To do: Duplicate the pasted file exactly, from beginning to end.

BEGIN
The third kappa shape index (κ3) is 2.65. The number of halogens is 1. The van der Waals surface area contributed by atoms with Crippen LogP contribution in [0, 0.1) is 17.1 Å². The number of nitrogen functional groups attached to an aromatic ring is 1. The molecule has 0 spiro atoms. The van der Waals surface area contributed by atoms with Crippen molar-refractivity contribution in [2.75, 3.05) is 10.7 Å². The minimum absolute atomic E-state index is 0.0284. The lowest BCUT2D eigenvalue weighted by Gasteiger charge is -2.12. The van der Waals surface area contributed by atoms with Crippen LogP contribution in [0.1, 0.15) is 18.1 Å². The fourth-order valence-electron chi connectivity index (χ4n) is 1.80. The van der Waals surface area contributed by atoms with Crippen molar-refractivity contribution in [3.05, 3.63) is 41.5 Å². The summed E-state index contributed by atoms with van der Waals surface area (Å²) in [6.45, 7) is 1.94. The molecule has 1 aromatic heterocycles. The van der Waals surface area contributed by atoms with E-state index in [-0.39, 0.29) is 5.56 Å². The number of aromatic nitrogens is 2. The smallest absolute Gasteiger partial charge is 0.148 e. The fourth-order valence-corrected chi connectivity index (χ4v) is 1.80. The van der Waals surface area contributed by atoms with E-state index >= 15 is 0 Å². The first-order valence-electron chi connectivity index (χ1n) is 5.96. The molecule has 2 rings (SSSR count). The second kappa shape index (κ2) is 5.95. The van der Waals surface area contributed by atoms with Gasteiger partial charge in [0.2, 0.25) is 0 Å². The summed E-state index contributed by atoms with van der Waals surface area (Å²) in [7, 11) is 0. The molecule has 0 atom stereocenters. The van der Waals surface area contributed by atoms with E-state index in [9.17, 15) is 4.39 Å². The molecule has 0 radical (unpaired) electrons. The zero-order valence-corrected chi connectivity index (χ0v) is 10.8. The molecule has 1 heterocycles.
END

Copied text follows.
The third kappa shape index (κ3) is 2.65. The number of halogens is 1. The van der Waals surface area contributed by atoms with Crippen LogP contribution in [0, 0.1) is 17.1 Å². The number of nitrogen functional groups attached to an aromatic ring is 1. The molecule has 0 spiro atoms. The van der Waals surface area contributed by atoms with Crippen molar-refractivity contribution in [2.75, 3.05) is 10.7 Å². The minimum absolute atomic E-state index is 0.0284. The lowest BCUT2D eigenvalue weighted by Gasteiger charge is -2.12. The van der Waals surface area contributed by atoms with Crippen LogP contribution in [0.1, 0.15) is 18.1 Å². The fourth-order valence-electron chi connectivity index (χ4n) is 1.80. The van der Waals surface area contributed by atoms with Crippen molar-refractivity contribution in [3.05, 3.63) is 41.5 Å². The summed E-state index contributed by atoms with van der Waals surface area (Å²) in [6.45, 7) is 1.94. The molecule has 1 aromatic heterocycles. The van der Waals surface area contributed by atoms with E-state index in [-0.39, 0.29) is 5.56 Å². The number of aromatic nitrogens is 2. The smallest absolute Gasteiger partial charge is 0.148 e. The fourth-order valence-corrected chi connectivity index (χ4v) is 1.80. The van der Waals surface area contributed by atoms with E-state index >= 15 is 0 Å². The first-order valence-electron chi connectivity index (χ1n) is 5.96. The molecule has 2 rings (SSSR count). The second kappa shape index (κ2) is 5.95. The van der Waals surface area contributed by atoms with Gasteiger partial charge in [0.2, 0.25) is 0 Å². The summed E-state index contributed by atoms with van der Waals surface area (Å²) in [7, 11) is 0. The molecule has 0 atom stereocenters. The van der Waals surface area contributed by atoms with E-state index in [9.17, 15) is 4.39 Å². The molecule has 0 radical (unpaired) electrons. The zero-order valence-corrected chi connectivity index (χ0v) is 10.8. The molecule has 1 heterocycles.